The ISEPP group has finalized plans for an ONAMI visit, sorry about the acronyms. These were a theme at Oversight as well (different ones), me taking the position that we don't need to spell 'em out so much, just link, let a reader choose whether to perform a lookup.
My day started with Bridge City Friends, then continued on this other side of the river (Willamette), where I joined the Oversight Committee for an ambitious agenda. Annis Bleeke is our clerk. Leslie Hickcox, Carol Uhte, Peter Ford, Eddy Crouch and Rick Seifert (ex-officio) were also around the table. We'll be seeking one additional member as roping me in still didn't get us our complement of six (Rick is Assistant Clerk, is more just sitting in).
Now I'm back at my corner office @ Lyrik, formerly Fine Grind, sipping a PBR (which the boss allows when I'm off duty -- no chauffeuring today although I did take the maxi-taxi to that first venue I mentioned). Here, I'm looking back over some of the new Martian Mathematics we've been brainstorming, journaling about it.
Some people think this Martian Math is just another way of poking fun at the neocons, who were telling people Americans are from Mars, Europeans from Venus. They may not have meant American Transcendentalists were Martian, it's true. However, we're more poking fun at "normal people" more generally, given their XYZ fixations, complexes and whatever. An awkward lack of coordination is what got all these troops into Iraq, and is what's keeping them there, perhaps for the next ten thousand years according to some presidential hopefuls.
Keiko is an accomplished provider of a Brazilian coffee shop diet, Asian spin, which I find conducive to blogging after a busy day. The bean dip is healthy, served cold with chips, or hot over nachos (I'm going with cold).
Some may consider it heretical that I'm apparently doing some sort of money-changing "on the sabbath" as they see it, like I shouldn't be "busy" if operating inside some temple gates, potentially competing with the certified religious classes trained to operate the heavy equipment around here.
However, this company is more Cult of Athena under the hood, not Middle Eastern (as in Koran, Torah, Bible). It's not that we're anti-union, down on "poor working stiffs" (how I think of myself some days), more that we regard some forms of business as a kind of enlightened (spirit driven) goofing off, and so don't mind getting paid for delivering the goods, even on Sundays if that's what the doctor ordered.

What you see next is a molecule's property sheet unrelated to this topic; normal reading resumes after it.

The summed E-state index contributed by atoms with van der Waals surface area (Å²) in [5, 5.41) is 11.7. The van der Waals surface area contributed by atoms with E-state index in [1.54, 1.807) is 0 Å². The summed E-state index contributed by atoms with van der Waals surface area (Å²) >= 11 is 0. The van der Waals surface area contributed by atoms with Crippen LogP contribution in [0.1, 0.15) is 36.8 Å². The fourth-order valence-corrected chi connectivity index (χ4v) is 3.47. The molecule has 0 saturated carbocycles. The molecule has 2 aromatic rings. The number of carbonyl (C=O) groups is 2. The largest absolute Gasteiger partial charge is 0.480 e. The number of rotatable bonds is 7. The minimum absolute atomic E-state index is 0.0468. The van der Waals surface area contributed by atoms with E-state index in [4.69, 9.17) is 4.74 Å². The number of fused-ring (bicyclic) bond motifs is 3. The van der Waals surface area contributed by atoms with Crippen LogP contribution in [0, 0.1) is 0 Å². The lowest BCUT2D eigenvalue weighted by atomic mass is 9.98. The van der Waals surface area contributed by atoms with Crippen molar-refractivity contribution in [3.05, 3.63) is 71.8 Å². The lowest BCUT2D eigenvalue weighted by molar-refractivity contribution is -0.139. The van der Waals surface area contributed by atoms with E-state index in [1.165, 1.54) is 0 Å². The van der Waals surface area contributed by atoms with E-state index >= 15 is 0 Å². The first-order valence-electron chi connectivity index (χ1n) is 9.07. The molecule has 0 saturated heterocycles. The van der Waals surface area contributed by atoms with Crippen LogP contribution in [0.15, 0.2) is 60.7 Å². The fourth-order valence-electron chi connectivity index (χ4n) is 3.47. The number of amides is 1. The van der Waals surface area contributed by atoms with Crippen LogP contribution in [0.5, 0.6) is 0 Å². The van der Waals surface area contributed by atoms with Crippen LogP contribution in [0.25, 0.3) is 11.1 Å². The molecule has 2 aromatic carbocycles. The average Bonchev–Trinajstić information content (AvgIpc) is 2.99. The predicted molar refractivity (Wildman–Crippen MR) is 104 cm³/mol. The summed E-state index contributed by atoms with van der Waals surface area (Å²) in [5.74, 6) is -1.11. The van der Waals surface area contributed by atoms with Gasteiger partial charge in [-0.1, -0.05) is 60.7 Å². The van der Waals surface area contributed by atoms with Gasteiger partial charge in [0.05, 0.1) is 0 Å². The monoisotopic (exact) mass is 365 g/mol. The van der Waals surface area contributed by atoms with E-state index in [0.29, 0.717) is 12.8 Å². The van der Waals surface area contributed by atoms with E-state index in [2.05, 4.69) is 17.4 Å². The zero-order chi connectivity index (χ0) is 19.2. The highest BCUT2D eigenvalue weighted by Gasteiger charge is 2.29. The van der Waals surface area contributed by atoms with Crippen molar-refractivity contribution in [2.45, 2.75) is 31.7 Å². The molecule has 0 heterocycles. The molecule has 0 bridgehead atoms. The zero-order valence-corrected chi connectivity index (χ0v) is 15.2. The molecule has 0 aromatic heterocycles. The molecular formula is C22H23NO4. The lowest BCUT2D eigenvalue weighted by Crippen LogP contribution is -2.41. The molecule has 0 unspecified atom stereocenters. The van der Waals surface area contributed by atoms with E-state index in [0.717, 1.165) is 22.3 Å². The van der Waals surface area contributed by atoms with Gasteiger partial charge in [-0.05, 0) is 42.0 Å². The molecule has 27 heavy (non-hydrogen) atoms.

We're more like Hawaiian tribal kahunas in that way, doing our jobs as a public service when everyone else is ostensibly taking a break by going to "church" of whatever variety. That's just our way of practicing ubuntu.
Indeed, as many of you may recall, Quakers took exception to many of the religious practices of their day, and as a holdover from those times, even in 2009 many of us refuse to call it "church" (what we do), call it "Quaker meeting" instead.
Nor have Friends entirely lost their reputation for edginess, continue to challenge some mainstream forms of slavery, including servile obeisance to the various tyrannies, some of them quite innocent-seeming on the surface.
This desire to champion sometimes unpopular causes often pits Quakers against one another in business meeting debates or other threshing session context. However, the prophetic religions especially have recognized a need for ranters, even if their rants come across as short and sweet, as in lightning talks (no longer than five minutes).
In this sense Quakers likely still have much to learn from the Middle East (as well as from Mormons closer to home -- and from Goths).
And so it's OK according to our Faith & Practice to hold meetings for business even on First Day as we call it. In fact, this practice is specifically encouraged.
You might see why we're considered a radical minority in some circles.